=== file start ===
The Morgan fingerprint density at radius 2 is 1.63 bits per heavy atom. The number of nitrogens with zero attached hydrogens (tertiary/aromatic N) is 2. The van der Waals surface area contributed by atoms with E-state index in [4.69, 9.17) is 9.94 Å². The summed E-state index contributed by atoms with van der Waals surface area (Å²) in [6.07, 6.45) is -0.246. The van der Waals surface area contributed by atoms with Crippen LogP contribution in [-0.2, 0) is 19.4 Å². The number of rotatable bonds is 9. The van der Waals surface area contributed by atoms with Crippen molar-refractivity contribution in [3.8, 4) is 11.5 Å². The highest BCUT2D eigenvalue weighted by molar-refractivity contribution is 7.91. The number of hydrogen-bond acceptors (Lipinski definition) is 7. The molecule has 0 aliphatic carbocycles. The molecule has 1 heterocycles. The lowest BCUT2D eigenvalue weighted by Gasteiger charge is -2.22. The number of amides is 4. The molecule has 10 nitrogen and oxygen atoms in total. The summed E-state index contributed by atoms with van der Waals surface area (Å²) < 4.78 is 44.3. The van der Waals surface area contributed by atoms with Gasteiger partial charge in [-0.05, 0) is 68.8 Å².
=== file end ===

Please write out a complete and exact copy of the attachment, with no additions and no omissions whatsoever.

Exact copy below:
The Morgan fingerprint density at radius 2 is 1.63 bits per heavy atom. The number of nitrogens with zero attached hydrogens (tertiary/aromatic N) is 2. The van der Waals surface area contributed by atoms with E-state index in [4.69, 9.17) is 9.94 Å². The summed E-state index contributed by atoms with van der Waals surface area (Å²) in [6.07, 6.45) is -0.246. The van der Waals surface area contributed by atoms with Crippen LogP contribution in [-0.2, 0) is 19.4 Å². The number of rotatable bonds is 9. The van der Waals surface area contributed by atoms with Crippen molar-refractivity contribution in [3.8, 4) is 11.5 Å². The highest BCUT2D eigenvalue weighted by molar-refractivity contribution is 7.91. The number of hydrogen-bond acceptors (Lipinski definition) is 7. The molecule has 0 aliphatic carbocycles. The molecule has 1 heterocycles. The lowest BCUT2D eigenvalue weighted by Gasteiger charge is -2.22. The number of amides is 4. The molecule has 10 nitrogen and oxygen atoms in total. The summed E-state index contributed by atoms with van der Waals surface area (Å²) < 4.78 is 44.3. The van der Waals surface area contributed by atoms with Gasteiger partial charge in [-0.05, 0) is 68.8 Å².